‘On the 40th anniversary of Lea Vergine’s seminal book Body Art and Performance: The Body as Language (1974), Richard Saltoun Gallery presents The Body As Language: Women And Performance. The exhibition, curated by Paola Ugolini, examines the birth and development of performance art in relation to gender, the body, language and the expression of the self. Focusing on women artists working in Italy during the 70s, the exhibition features work by Gina PANE, Ketty La ROCCA, Suzanne SANTORO and Renate BERTLMANN, together with the archival photographs of the dance performances of Trisha BROWN, Simone FORTI and Yvonne RAINER. In addition, the exhibition looks at the enduring influence of these artists on a younger generation: Silvia GIAMBRONE, Alice SCHIVARDI and Sara GOLDSCHMIED & Eleonora CHIARI.’
To see the body used and presented in a variety of ways fascinated me. It was interesting to me that despite there being a range of works from the 1970’s alongside more current works- nothing seemed dated to me. The issues that were being discussed through the works seem as relevant to me now as they were back in the 1970’s. Viewing more current works was exciting for me- for some reason it seemed to be a comfort to me; that my interests and explorations are still relevant. I found the work of Silvia Giambrone to be particularly powerful.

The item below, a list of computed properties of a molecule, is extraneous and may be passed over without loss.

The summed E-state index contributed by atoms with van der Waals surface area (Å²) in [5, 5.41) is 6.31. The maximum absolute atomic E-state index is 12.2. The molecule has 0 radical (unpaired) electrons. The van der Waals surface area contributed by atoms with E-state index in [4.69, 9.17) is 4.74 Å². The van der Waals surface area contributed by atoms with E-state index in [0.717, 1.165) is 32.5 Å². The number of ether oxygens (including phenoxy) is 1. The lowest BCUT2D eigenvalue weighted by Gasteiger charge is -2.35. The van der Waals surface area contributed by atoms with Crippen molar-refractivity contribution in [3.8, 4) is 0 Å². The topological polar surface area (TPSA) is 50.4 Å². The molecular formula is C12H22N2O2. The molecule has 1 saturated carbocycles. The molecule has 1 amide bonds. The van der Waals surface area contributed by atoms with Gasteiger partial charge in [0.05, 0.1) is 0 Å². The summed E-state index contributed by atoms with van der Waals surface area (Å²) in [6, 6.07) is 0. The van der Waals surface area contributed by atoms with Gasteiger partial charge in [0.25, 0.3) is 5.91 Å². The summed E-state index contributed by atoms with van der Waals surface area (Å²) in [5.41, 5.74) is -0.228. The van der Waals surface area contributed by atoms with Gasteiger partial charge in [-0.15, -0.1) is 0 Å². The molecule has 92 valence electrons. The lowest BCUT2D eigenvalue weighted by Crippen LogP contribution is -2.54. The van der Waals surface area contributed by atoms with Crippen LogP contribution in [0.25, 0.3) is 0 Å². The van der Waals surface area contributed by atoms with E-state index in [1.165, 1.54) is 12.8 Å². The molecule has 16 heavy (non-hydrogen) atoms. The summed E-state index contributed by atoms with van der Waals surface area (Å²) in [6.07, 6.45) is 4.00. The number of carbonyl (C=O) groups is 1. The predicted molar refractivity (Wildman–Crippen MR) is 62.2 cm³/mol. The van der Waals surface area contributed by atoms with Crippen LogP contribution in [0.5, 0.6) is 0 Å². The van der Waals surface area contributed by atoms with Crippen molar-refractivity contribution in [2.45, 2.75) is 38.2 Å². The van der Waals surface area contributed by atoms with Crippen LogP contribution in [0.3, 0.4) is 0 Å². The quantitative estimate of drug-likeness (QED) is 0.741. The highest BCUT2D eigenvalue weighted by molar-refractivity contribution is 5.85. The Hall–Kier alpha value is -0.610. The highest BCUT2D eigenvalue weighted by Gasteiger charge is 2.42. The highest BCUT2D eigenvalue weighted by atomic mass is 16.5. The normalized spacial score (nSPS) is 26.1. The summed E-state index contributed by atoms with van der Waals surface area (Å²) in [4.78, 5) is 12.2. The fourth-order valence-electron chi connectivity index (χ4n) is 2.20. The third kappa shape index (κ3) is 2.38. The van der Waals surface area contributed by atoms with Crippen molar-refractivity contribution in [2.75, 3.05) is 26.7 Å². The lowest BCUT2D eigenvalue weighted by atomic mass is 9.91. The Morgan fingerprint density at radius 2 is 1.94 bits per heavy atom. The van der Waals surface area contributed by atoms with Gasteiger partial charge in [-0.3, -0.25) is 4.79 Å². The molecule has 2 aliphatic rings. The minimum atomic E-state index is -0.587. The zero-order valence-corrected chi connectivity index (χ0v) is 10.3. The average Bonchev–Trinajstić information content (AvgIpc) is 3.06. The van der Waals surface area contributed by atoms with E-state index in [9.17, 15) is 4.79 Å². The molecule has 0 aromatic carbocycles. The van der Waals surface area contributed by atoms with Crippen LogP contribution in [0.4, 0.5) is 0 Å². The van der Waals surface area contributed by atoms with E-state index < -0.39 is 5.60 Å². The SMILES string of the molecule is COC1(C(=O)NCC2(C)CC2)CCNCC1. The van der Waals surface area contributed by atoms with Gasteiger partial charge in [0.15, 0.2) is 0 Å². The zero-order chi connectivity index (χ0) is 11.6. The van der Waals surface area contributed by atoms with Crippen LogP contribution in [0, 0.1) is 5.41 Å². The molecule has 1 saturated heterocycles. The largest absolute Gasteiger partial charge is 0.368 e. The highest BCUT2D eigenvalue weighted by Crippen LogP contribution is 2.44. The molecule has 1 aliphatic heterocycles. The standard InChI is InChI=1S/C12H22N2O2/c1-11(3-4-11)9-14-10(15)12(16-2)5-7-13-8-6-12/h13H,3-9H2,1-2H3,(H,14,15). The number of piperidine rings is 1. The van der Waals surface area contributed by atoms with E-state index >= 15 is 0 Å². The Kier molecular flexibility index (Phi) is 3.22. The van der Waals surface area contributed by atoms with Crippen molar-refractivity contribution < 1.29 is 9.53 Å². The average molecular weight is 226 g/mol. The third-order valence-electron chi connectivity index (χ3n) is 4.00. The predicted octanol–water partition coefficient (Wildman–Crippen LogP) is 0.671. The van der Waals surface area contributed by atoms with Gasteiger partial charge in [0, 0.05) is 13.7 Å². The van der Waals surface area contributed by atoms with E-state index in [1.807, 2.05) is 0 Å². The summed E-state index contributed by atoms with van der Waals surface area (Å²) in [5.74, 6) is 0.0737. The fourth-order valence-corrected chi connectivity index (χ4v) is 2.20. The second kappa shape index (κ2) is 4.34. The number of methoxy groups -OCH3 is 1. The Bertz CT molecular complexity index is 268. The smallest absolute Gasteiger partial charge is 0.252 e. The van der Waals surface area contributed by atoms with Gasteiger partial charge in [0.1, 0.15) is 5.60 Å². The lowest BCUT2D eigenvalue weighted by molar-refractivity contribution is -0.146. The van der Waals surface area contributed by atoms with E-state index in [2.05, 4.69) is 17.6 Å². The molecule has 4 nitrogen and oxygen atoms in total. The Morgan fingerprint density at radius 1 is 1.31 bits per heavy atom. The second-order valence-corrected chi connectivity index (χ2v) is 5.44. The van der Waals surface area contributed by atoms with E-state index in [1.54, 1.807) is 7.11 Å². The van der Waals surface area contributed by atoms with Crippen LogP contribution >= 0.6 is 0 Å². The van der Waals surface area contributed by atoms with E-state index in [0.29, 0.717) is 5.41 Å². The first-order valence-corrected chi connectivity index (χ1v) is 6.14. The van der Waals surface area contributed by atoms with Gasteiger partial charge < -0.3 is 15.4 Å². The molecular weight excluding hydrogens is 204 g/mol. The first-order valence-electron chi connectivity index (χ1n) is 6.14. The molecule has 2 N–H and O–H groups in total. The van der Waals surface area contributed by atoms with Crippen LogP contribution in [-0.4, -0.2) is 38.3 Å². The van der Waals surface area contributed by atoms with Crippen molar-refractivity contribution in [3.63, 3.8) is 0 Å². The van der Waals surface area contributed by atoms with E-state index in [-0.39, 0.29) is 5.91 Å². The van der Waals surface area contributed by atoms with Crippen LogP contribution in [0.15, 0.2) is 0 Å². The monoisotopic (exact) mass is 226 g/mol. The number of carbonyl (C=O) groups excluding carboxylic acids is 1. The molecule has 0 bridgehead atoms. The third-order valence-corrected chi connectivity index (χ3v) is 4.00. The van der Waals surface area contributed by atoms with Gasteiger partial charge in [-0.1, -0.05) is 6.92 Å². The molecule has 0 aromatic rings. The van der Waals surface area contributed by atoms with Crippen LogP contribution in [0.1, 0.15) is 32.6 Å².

Teatro anatomico, 2012
Maybe it was because it felt familiar to me to be stitching the skin, but this was something else. The fact that a man was doing the stitching, that surgical stitches were used. That a collar that seemed so traditional was being used in a very contemporary practice. This all opened up a fascinating dialogue for me. I suppose what I need to do is take this interest further and research these artists and works with my work in mind, (as Judit suggested). Richard Saltoun Gallery was a new experience for me- I had never visited before- but as the gallery specialises in performance art with a particular interest in the female body, it is a gallery I will be watching closely to see what is being shown.
- I also need to look into 2 research projects Judit was involved in.
‘Milky Way You Will Hear Me Call’.
‘Place and Memory’.
- Look at Neitzche- ‘Disposers of the Body’.
- As well as trying pin down the key concepts behind my practice I also need to give consideration and look into how i will place myself as and artist and also my practice in the future. Where will be the appropriate places to be showing my work? How will I connect with and expand on my network of peers?
I feel a lot more positive in moving forward after speaking to Judit. I feel that I have clarity in knowing how to move forward in my attempts to get unstuck. I am also aware as to why I became stuck in the first place- which is incredibly valuable to me. I feel like as I have specific direction with regards to the type of research I have to do to move forward, and so don’t feel quite so anxious about my lack of ‘making’. Judit encouraged me to not think of my research as making but to do whatever it takes to help me connect with my thoughts- so whether that is to read, walk, photograph, work over found images, paint, draw etc. Then just do it!! Most importantly I need to fill my space with imagery that inspires and imagery of my own work. By being around it and looking at it, I will find that connection.